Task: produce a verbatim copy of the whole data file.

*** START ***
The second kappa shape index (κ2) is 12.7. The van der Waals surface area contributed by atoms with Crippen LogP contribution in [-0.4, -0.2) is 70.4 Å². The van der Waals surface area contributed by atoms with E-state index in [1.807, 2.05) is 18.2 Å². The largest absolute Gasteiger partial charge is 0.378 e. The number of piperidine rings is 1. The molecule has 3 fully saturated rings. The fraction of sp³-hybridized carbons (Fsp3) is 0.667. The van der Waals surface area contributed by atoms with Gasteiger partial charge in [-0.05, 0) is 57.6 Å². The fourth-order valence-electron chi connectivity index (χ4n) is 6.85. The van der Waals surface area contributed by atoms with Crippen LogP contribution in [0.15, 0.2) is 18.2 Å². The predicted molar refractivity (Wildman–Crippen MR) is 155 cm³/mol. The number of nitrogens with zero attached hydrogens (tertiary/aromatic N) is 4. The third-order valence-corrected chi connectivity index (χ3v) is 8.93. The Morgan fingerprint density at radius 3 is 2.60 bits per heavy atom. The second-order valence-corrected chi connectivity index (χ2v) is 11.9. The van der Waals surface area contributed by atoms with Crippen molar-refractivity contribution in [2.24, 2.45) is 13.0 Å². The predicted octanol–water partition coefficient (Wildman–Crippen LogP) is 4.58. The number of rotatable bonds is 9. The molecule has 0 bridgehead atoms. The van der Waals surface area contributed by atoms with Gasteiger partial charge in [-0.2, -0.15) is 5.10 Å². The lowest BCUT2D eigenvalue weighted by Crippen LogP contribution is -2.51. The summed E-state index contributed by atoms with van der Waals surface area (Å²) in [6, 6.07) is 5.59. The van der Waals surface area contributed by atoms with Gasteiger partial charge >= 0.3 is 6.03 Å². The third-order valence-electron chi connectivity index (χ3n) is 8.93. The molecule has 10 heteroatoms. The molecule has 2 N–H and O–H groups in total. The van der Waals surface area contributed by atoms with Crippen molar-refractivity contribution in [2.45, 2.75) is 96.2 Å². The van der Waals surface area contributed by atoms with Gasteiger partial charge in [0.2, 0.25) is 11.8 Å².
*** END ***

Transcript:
The second kappa shape index (κ2) is 12.7. The van der Waals surface area contributed by atoms with Crippen LogP contribution in [-0.4, -0.2) is 70.4 Å². The van der Waals surface area contributed by atoms with E-state index in [1.807, 2.05) is 18.2 Å². The largest absolute Gasteiger partial charge is 0.378 e. The number of piperidine rings is 1. The molecule has 3 fully saturated rings. The fraction of sp³-hybridized carbons (Fsp3) is 0.667. The van der Waals surface area contributed by atoms with Gasteiger partial charge in [-0.05, 0) is 57.6 Å². The fourth-order valence-electron chi connectivity index (χ4n) is 6.85. The van der Waals surface area contributed by atoms with Crippen LogP contribution in [0.15, 0.2) is 18.2 Å². The predicted molar refractivity (Wildman–Crippen MR) is 155 cm³/mol. The number of nitrogens with zero attached hydrogens (tertiary/aromatic N) is 4. The third-order valence-corrected chi connectivity index (χ3v) is 8.93. The Morgan fingerprint density at radius 3 is 2.60 bits per heavy atom. The second-order valence-corrected chi connectivity index (χ2v) is 11.9. The van der Waals surface area contributed by atoms with Crippen molar-refractivity contribution in [2.24, 2.45) is 13.0 Å². The predicted octanol–water partition coefficient (Wildman–Crippen LogP) is 4.58. The number of rotatable bonds is 9. The molecule has 0 bridgehead atoms. The van der Waals surface area contributed by atoms with Gasteiger partial charge in [-0.2, -0.15) is 5.10 Å². The lowest BCUT2D eigenvalue weighted by Crippen LogP contribution is -2.51. The summed E-state index contributed by atoms with van der Waals surface area (Å²) in [6, 6.07) is 5.59. The van der Waals surface area contributed by atoms with Gasteiger partial charge >= 0.3 is 6.03 Å². The third-order valence-electron chi connectivity index (χ3n) is 8.93. The molecule has 10 heteroatoms. The molecule has 2 N–H and O–H groups in total. The van der Waals surface area contributed by atoms with Crippen molar-refractivity contribution in [2.45, 2.75) is 96.2 Å². The van der Waals surface area contributed by atoms with Gasteiger partial charge in [0.2, 0.25) is 11.8 Å².